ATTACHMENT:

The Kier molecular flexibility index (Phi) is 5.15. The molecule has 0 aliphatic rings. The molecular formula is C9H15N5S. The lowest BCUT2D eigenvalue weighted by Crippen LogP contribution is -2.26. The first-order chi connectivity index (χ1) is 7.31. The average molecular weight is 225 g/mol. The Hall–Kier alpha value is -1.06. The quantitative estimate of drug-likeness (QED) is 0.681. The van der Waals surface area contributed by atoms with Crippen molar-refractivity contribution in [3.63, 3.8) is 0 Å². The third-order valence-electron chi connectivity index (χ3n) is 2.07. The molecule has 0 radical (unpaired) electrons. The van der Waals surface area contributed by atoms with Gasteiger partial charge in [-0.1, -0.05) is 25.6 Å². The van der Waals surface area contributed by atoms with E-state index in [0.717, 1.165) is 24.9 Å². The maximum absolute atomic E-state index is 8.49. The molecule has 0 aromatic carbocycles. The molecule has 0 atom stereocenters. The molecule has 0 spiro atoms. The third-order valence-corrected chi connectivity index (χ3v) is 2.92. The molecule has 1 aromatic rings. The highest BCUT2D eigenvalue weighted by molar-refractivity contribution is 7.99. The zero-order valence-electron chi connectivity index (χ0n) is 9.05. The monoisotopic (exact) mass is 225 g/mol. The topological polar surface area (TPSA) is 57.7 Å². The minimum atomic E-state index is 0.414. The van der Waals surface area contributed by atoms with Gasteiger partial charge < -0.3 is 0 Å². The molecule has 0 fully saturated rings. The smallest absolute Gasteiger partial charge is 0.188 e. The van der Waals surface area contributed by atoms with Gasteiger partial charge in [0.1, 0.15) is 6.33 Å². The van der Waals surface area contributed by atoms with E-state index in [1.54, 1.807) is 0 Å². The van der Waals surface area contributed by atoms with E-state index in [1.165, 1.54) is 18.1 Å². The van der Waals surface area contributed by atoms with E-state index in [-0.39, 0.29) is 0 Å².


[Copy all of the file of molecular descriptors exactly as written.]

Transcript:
The Kier molecular flexibility index (Phi) is 5.15. The molecule has 0 aliphatic rings. The molecular formula is C9H15N5S. The lowest BCUT2D eigenvalue weighted by Crippen LogP contribution is -2.26. The first-order chi connectivity index (χ1) is 7.31. The average molecular weight is 225 g/mol. The Hall–Kier alpha value is -1.06. The quantitative estimate of drug-likeness (QED) is 0.681. The van der Waals surface area contributed by atoms with Crippen molar-refractivity contribution in [3.63, 3.8) is 0 Å². The third-order valence-electron chi connectivity index (χ3n) is 2.07. The molecule has 0 radical (unpaired) electrons. The van der Waals surface area contributed by atoms with Gasteiger partial charge in [-0.1, -0.05) is 25.6 Å². The van der Waals surface area contributed by atoms with E-state index in [0.717, 1.165) is 24.9 Å². The maximum absolute atomic E-state index is 8.49. The molecule has 0 aromatic carbocycles. The molecule has 0 atom stereocenters. The molecule has 0 spiro atoms. The third-order valence-corrected chi connectivity index (χ3v) is 2.92. The molecule has 1 aromatic rings. The highest BCUT2D eigenvalue weighted by molar-refractivity contribution is 7.99. The zero-order valence-electron chi connectivity index (χ0n) is 9.05. The monoisotopic (exact) mass is 225 g/mol. The topological polar surface area (TPSA) is 57.7 Å². The minimum atomic E-state index is 0.414. The van der Waals surface area contributed by atoms with Gasteiger partial charge < -0.3 is 0 Å². The molecule has 0 fully saturated rings. The smallest absolute Gasteiger partial charge is 0.188 e. The van der Waals surface area contributed by atoms with Gasteiger partial charge in [0.1, 0.15) is 6.33 Å². The van der Waals surface area contributed by atoms with E-state index in [1.54, 1.807) is 0 Å². The van der Waals surface area contributed by atoms with E-state index in [1.165, 1.54) is 18.1 Å². The van der Waals surface area contributed by atoms with E-state index in [-0.39, 0.29) is 0 Å².